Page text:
Once in awhile a film comes along of unparalleled importance, a movie that transcends the bounds of the normal theatrical experience. A film whose singular wit and charm, comic timing and acting prowess are a testament to stellar screenwriting and undeniable direction. A movie which isn’t a movie at all, but instead a magnificent social experience that permanently marks the days that come after. “16 Blocks” is not that movie.
Director Richard Donner has had just a wee bit of success in the cop genre with that little engine-that-could called “Lethal Weapon 1-4.” This film lacks the personality of the “Weapon” series even if it rivals it in star power. Donner’s directing credits include comedy classics “Scrooged” and “The Toy” as well as a number of fruitful collaborations with “Weapon” star Mel Gibson “Conspiracy Theory” and “Maverick.” This isn’t Donner best work, but its not bad, in fact anyone with a “Law and Order” fancy should feel right at home in this episode. It is a typical tale of corruption in the New York City police department and of the unlikely hero who chooses to save a stranger and ends up saving himself.
Hard as he may try to diversify, Bruce Willis is the consummate conflicted cop. Here we find him as Jack Mosley. Aging and addled by booze, Mosley is always one step ahead of the bad guys and proves even through the permanent fuzz of “Southern Comfort” he is mighty handy with guns. Willis has made some damn fine action thrillers in his time. One of which, “Die Hard With a Vengeance” costarring Samuel L. Jackson, had an astonishingly similar premise: drunken cop fallen from grace attempts to beat the clock and get from point to point in New York City before the shit hits the fan. “16 Blocks” lacks the suspense of the third installment of “Die Hard” and the action is further deflated by the slightly unlikeable characters and their so-so romp through Manhattan.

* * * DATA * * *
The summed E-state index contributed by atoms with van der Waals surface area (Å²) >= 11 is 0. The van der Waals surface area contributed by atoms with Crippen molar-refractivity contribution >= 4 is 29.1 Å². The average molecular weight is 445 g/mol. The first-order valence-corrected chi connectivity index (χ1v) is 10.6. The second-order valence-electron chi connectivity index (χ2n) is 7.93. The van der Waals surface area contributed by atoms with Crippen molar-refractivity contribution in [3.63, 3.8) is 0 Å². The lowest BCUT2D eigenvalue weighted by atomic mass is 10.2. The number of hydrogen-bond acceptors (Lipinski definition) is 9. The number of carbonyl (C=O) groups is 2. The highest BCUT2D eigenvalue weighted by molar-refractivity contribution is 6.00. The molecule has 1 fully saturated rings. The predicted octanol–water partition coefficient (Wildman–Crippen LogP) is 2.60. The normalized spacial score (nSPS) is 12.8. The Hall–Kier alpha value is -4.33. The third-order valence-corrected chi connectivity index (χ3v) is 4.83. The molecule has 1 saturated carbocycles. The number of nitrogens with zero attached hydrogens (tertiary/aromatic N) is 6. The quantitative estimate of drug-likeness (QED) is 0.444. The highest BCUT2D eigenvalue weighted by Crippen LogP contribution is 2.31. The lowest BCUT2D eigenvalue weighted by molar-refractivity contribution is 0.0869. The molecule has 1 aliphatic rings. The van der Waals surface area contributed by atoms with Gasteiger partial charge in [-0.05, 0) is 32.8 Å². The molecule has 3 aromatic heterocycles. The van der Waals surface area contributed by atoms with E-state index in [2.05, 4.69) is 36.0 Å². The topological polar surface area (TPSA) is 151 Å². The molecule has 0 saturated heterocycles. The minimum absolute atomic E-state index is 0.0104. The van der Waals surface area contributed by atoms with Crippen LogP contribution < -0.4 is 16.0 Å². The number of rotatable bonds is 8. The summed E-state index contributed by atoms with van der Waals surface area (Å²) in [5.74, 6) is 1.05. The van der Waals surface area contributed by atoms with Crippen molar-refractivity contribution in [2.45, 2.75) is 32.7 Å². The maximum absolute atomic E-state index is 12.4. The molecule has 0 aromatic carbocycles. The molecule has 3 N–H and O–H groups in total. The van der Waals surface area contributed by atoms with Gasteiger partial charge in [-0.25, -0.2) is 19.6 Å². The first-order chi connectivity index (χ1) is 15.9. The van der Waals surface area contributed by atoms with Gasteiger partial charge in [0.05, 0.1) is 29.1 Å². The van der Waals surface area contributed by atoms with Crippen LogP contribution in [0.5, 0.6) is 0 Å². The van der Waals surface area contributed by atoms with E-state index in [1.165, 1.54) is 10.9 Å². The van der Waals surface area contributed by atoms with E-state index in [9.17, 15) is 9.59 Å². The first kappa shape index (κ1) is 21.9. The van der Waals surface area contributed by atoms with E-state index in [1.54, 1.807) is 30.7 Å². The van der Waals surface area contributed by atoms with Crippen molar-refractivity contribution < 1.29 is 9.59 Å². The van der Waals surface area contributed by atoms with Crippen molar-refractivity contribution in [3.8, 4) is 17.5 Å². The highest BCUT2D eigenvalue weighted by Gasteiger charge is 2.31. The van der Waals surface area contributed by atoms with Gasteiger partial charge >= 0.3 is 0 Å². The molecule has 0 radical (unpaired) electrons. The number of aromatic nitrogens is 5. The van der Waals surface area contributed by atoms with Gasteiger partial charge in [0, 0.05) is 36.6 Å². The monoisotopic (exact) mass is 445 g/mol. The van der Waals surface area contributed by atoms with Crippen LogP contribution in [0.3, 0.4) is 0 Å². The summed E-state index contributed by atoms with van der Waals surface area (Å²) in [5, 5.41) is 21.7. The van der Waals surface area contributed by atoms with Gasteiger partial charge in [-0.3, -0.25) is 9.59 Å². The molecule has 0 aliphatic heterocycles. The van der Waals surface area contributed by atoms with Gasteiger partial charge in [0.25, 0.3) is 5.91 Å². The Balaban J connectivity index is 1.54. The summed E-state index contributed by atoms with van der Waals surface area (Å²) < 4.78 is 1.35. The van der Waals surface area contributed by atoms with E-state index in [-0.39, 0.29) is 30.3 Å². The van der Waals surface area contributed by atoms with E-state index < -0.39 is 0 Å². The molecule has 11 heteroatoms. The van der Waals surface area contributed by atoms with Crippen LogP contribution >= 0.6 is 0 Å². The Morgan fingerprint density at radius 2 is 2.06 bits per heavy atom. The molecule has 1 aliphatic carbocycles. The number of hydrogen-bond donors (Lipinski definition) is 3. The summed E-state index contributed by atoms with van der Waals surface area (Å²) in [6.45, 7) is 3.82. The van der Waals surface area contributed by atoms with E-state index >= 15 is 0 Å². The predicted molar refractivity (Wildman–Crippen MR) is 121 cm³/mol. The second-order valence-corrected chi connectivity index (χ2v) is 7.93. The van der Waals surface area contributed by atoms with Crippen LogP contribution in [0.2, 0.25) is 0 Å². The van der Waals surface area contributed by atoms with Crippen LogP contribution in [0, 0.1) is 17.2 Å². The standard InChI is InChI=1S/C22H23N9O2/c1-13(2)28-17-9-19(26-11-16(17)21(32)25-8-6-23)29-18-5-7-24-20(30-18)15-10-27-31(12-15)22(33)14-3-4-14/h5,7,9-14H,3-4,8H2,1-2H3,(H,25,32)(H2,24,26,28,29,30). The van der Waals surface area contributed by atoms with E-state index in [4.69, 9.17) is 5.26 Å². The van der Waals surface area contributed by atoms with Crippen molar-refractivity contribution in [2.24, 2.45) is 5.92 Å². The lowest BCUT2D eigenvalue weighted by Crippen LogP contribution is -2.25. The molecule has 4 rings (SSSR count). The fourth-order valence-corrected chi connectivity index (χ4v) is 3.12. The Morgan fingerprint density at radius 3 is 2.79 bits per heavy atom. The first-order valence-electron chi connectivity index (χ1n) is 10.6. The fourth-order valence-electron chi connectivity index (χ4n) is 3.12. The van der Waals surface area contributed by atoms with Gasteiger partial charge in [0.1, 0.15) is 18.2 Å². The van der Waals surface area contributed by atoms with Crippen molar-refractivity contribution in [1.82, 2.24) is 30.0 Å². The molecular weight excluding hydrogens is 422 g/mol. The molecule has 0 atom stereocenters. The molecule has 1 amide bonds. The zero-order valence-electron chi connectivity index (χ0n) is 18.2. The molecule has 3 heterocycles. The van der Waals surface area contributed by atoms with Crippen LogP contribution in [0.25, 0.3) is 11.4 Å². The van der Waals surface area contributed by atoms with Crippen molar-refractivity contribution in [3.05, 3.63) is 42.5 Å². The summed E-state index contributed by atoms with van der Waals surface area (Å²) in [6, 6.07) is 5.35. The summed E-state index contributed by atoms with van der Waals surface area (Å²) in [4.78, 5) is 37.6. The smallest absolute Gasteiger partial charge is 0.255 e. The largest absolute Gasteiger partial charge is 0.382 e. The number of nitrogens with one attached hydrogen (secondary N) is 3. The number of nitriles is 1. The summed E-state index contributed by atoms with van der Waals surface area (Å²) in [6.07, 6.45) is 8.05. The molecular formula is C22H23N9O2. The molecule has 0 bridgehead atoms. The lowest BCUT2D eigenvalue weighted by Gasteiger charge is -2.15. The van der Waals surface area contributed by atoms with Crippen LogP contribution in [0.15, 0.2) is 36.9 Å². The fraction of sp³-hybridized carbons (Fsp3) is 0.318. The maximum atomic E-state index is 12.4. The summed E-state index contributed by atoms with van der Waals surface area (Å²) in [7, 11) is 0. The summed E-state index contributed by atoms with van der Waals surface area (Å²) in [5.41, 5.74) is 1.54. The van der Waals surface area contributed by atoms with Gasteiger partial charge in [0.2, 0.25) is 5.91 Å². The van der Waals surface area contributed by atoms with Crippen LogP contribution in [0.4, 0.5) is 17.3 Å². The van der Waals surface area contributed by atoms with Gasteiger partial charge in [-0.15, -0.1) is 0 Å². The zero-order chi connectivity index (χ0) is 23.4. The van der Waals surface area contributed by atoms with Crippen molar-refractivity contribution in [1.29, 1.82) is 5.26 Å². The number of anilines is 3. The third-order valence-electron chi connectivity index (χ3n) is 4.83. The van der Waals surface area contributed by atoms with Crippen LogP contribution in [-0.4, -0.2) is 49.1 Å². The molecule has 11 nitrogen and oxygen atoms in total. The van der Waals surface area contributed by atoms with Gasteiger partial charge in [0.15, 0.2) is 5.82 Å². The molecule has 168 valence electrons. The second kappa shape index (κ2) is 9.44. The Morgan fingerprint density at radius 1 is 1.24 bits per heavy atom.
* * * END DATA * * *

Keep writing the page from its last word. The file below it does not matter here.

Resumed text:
The saving grace of this picture, and frankly many others, is David Morse, a superb character actor who always manages to make whatever film he’s in more than it would be without him. In “16 Blocks” Morse plays Mosley’s (Willis) former partner Frank Nugent, the head of the crooked monster attempting to snuff out Eddie Bunker (Mos Def) before he testifies against them. From “Green Mile” to “12 Monkeys” and “Dancer in the Dark” Morse has flown under the radar right in front of our noses. Never distracting and always captivating, Morse has finally achieved proper billing as a film star. It is exciting to see his name in the trailer for “16 Blocks” right behind Willis. No longer the bridesmaid, its time Morse became a name we recognize along side the Gary Oldmans and Liam Neesons of the world, destined to provide the backbone of the pictures he’s in.
“16 Blocks” is hardly revolutionary, but it’s not without entertainment value. If you are looking for big bang for your buck, you should probably rent “Lethal Weapon” or “Die Hard,” but if you are in the mood for a well made police drama with trusty stars and no frills, this is your move.